Just as the days are getting shorter and cooler and our desire to fire up the oven is kicking into gear, here comes a terrific crop of new baking books.
With entries from Sherry Yard, Rose Levy Beranbaum, Pascal Rigo, Alice Medrich, Wayne Harley Brachman, and Jeffrey Alford and Naomi Duguid -- some of the top pastry chefs and bakers in the country -- this is the best season for baking books we’ve seen in years.
Our three favorites are fairly broad in scope, and all manage to make serious baking more accessible than it has seemed in the past.
In “The Secrets of Baking: Simple Techniques for Sophisticated Desserts” (Houghton Mifflin, $35.95), Yard gives us the lowdown on how to make restaurant-glamorous desserts at home. The Spago pastry chef breaks them down into basic components that we can master (ganache, caramel, pate a choux, laminated doughs), then shows us how to assemble them into impressive creations.
Yard explains, for instance, that the financier, which she calls “the easiest cake in the world,” can be a rich, moist base for a number of sophisticated desserts. She gives a master recipe for the financier, then chocolate, gingerbread, pumpkin, carrot and cornmeal variations. These can be dressed up restaurant-style with fillings such as curd or ganache. Our test kitchen tested the master financier along with the pumpkin variation, which was light, moist, simple to make and delicious on its own, without being dressed up with a filling or sauce. The batter can be made ahead and held in the refrigerator for up to two weeks -- a plus when entertaining.
Indeed, many of the basic components -- from caramel souffle to rose water almond tea cookies -- are designed to be wonderful on their own.
But the last chapter consists of “master combinations” -- creations that are something like what you might see at, say, Spago: chocolate financier with raspberry ganache or a creme brulee apricot tart with lavender-vanilla sauce.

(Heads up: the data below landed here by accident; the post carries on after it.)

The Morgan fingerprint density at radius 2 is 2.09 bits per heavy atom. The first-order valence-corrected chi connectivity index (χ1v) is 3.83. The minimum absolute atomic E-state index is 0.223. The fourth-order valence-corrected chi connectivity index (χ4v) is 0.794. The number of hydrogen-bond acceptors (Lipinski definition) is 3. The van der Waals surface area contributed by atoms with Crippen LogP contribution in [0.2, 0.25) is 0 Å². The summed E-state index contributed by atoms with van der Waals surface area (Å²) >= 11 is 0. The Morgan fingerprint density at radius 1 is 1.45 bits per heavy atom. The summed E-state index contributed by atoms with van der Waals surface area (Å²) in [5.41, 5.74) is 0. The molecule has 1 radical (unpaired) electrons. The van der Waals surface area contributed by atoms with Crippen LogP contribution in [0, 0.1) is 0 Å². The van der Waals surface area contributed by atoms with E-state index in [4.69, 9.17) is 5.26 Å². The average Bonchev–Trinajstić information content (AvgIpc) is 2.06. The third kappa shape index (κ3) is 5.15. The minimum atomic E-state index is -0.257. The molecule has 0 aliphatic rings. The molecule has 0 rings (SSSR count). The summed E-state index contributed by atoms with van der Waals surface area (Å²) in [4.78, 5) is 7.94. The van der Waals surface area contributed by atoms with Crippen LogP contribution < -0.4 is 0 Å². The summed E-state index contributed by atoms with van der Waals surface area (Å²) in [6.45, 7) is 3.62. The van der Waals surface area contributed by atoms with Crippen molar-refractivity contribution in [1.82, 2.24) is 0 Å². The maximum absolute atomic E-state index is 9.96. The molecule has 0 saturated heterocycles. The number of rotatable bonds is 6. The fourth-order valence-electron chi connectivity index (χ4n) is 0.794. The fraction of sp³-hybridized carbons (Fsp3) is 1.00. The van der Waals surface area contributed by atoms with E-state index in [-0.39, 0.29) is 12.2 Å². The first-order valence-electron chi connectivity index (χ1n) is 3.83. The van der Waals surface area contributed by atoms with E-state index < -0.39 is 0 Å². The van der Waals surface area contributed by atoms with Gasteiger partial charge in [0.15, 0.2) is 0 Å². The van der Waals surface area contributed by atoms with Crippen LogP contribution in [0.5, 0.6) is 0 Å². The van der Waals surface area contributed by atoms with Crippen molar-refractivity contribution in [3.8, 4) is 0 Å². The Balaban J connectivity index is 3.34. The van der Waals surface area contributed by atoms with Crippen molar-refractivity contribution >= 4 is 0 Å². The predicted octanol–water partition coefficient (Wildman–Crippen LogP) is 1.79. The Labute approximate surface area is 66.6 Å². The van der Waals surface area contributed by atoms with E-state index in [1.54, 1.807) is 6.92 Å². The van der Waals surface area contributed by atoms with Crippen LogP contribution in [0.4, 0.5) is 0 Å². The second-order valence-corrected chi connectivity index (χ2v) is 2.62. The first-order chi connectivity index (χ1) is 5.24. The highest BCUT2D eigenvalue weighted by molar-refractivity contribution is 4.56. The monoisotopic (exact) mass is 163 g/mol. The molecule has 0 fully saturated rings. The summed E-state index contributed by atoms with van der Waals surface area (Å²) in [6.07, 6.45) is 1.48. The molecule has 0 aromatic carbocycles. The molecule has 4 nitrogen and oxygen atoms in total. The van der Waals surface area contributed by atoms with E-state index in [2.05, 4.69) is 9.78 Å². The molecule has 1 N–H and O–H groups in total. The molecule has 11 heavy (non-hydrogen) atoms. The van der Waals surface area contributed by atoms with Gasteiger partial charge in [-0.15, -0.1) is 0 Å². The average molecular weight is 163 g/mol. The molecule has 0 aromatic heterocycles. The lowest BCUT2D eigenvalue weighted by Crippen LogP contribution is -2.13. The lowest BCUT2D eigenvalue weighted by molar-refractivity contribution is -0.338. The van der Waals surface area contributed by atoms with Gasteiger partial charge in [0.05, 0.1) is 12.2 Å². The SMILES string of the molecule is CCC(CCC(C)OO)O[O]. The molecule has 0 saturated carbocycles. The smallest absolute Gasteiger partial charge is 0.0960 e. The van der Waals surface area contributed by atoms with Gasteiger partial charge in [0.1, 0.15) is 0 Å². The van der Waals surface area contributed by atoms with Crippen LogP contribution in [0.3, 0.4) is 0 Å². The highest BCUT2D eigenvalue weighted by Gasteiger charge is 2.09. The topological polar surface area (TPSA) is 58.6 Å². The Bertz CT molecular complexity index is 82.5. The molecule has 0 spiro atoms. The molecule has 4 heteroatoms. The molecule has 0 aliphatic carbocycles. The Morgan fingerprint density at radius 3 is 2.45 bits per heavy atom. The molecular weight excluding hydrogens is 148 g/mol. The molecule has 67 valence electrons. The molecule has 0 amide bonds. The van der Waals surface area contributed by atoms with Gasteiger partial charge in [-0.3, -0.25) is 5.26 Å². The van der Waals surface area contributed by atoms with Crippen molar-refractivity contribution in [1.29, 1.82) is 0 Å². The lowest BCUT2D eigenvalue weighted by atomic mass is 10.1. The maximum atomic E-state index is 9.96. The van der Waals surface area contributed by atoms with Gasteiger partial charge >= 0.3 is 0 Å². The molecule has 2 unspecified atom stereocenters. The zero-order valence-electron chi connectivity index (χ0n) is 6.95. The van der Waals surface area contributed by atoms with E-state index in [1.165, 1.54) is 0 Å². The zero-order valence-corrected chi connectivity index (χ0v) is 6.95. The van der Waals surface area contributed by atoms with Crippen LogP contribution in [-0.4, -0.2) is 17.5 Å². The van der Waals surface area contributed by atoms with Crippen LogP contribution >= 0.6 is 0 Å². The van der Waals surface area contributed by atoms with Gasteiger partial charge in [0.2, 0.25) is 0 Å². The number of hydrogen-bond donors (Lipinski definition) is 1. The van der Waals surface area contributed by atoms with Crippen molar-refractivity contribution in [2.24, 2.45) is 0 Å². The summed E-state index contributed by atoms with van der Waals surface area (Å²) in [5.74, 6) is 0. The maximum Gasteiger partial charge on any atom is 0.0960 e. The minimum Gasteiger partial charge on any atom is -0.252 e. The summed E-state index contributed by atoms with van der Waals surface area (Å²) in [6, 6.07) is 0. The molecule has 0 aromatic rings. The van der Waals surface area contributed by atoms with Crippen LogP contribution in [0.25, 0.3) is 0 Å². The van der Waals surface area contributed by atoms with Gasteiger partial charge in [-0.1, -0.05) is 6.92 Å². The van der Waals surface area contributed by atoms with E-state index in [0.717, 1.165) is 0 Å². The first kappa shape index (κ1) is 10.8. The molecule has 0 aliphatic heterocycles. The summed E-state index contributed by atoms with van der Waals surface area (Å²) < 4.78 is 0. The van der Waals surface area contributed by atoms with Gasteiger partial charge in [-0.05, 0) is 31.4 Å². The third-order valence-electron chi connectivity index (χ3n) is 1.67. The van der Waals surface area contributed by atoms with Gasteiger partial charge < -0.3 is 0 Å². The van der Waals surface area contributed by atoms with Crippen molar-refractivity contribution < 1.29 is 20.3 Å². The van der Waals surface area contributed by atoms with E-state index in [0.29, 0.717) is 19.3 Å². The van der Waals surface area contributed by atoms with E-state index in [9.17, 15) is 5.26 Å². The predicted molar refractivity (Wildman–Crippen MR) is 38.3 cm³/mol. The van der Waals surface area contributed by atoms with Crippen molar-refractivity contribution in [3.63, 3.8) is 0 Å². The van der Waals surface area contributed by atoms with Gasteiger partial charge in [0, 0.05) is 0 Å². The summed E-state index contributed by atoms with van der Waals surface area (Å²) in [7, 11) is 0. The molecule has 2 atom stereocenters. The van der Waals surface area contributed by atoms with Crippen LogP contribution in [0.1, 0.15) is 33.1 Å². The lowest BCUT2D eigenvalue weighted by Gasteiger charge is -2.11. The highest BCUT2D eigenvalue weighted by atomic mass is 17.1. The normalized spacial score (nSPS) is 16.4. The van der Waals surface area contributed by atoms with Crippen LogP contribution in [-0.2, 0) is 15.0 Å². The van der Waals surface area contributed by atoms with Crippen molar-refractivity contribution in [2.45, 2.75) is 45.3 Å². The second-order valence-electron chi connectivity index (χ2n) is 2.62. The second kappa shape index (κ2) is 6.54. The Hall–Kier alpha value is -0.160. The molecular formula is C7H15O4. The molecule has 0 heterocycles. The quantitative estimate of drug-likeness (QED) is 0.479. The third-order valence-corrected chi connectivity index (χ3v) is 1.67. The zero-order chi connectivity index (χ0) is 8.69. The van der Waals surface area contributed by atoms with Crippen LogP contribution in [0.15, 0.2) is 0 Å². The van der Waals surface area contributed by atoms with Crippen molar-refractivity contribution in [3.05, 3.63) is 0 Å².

What a treat to be let in on the secrets of one of L.A.'s best pastry chefs. If the recipes themselves don’t persuade you to drop everything and preheat the oven, the stylish photographs by Ron Manville will.
Star-spangled on the cover, “American Desserts” (Clarkson Potter, $27.50) is Wayne Harley Brachman’s third book. Brachman, whom you may know from the Food Network, spent 10 years as pastry chef at Mesa Grill in New York. He offers dozens of American classics -- pies (classic apple, lemon chiffon) and cobblers; cakes and “plenty of frosting” (from devil’s food to carrot cake with cream cheese frosting); puddings and custards; doughnuts and super fudge brownies. Many are updated -- the devil’s food cake uses tomato juice as an acid to encourage rising; gingerbread folk are respectfully called “persons.”
There’s nothing really new here, but it’s such a complete collection of excellent versions of American classics that you’ll want to put it on a handy spot on your shelf. Recipes are clearly written and easy to follow, and one of the two we tested -- pear cobbler with hazelnut biscuits -- was the hands-down staff favorite of all those we tested for this review.
Pascal Rigo’s “The American Boulangerie” (Bay Books, $34.95) is the most focused of the three; it’s subtitled “French Pastries and Breads for the Home Kitchen.” Angelenos may remember Rigo’s bread from the early days of Broadway Deli. According to the book, owner Michel Richard hired Rigo as baker there when it opened; manning the wood-fired oven was Rigo’s first job in the U.S. after he finished his classical apprenticeship in France. His breads were so well-received that he started a wholesale business supplying many of L.A.'s top restaurants.
Rigo grew up just outside of Bordeaux, and his dreamy Boulangerie Bay Bread in San Francisco’s Fillmore neighborhood (its facade is pictured on the cover of the book) is filled with treats from southwest France such as canneles, chocolatines (which is bordelais for pains au chocolat or chocolate croissants) and the tender almond macaroons you find in Saint-Emilion. Happily, he includes all these in the book. When we tested the macaroons from Saint-Emilion, they were every bit as fabulous as those in Rigo’s bakery.
Not surprisingly, bread leads off the book. Though there are only a few bread recipes -- beginning with pain au levain nature -- they are solid and serious. Les Viennoiseries comes next, with enticing petits palmiers, chaussons aux pommes and brioches, then an appealing chapter full of quiches, tartines and sandwiches. Other chapters cover house specialties such as madeleines and pain d’epices (spice cake); country-style pastries such as flan patissier aux cerises (baked cherry flan) and galette des rois, the cake that’s traditionally served on Twelfth Night, with a charm baked in -- whoever finds it in his or her slice becomes le roi, the king. Finally, gallettes and crepes and children’s pastries.
Altogether, it’s a terrific, definitive collection of the most classic French baked goods, charmingly written, and gorgeously photographed by Paul Moore.